2/20/2018

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Five Questions To Ask Your Mortgage Broker
By Jean Chatzky: Author of Talking Money

1. What are you going to do for me? A mortgage broker is like a middleman between you and, typically, about twenty-five different lenders. He or she can help you shop from a variety of lenders with a single phone call. The broker will then act as your representative through closing.

Red Flag! A broker shouldn't be pushing you towards a particular mortgage program--if he is, chances are his commission on this plan is heads above the rest. Steer clear.

2. How much will this deal cost? Fees vary regionally, but the final tally is generally 3 to 5 percent of the loan amount, including the loan origination fee, closing costs, and other administrative fees. Be sure to ask for a good-faith estimate up front.

Red Flag! Do not work with a mortgage broker who will not give you a good-faith estimate upon your first meeting or one who tries to avoid the question by saying: "We won't know for sure until the deal is done."

3. How do you make your money? It's simple. The higher the rate a mortgage broker can get you to pay over the rate the wholesale lender is charging him, the more money he puts in his pocket. One way to keep a broker competitive is to play him or her against another broker. That's what Paul, a Connecticut CPA. did. In September 1998, he told two mortgage brokers they were going head-to-head to refinance his 7.5 percent $160,000 loan. In the end, he got locked in at 6.25 percent with one point, saving a half point, worth $800, from his broker's original quote.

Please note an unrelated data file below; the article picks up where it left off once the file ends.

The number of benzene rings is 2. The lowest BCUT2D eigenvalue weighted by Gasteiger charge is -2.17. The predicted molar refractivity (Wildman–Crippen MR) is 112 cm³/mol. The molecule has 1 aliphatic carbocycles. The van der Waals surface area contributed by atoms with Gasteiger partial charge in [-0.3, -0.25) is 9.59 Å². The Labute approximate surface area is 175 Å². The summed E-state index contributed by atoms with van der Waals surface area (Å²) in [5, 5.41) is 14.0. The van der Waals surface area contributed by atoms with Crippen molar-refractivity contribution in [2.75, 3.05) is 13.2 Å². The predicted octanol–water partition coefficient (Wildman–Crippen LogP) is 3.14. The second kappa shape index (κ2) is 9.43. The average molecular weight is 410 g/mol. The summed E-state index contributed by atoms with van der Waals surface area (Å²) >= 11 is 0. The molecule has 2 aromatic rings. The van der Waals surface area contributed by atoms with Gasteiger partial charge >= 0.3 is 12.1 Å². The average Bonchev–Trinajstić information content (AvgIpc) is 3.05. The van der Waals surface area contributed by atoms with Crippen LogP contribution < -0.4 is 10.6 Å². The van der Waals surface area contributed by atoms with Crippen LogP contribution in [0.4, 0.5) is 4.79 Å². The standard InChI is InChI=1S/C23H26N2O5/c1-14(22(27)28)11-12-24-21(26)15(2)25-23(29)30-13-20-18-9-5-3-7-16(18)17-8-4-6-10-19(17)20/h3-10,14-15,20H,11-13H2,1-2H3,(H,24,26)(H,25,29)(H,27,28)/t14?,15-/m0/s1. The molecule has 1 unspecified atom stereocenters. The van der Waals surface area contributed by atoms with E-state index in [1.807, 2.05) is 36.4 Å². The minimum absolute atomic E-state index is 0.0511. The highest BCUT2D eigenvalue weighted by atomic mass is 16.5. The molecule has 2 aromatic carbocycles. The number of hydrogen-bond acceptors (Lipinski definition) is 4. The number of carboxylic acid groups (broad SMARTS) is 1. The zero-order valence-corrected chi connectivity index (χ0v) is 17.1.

4. How much business do you do? Brokers buy loans from banks at wholesale and pass them on to you at retail. The price they pay depends somewhat on the volume they do and the quality of the loan packages they present. You're generally better off with a large operator who runs a professional-looking shop instead of a sole practitioner.

Red Flag! Be careful of any broker who promises you too much too soon. A promise to secure your loan within thirty days is to be believed. A promise of a turnaround in less than a week may very well be broken.

5. Can you guarantee me the best possible deal? Not necessarily. A mortgage broker should be one of the venues you shop when you're looking for the best rate on a loan, just as you should also check out the large banks and the credit unions in town. Note: If you have credit problems--few late payments on your credit report or a bankruptcy in the not so distant past--a mortgage broker's array of sources will usually work to your advantage.

Author Biography: Jean Chatzky, author of Talking Money, Everything You Need to Know about Your Finances and Your Future, appears weekly on NBC's the Today show, twice weekly on MSNBC, and writes a monthly column on the back page of Money magazine, the nation's leading personal finance magazine with nearly two million subscribers. She is also a frequent contributor to USA Today.

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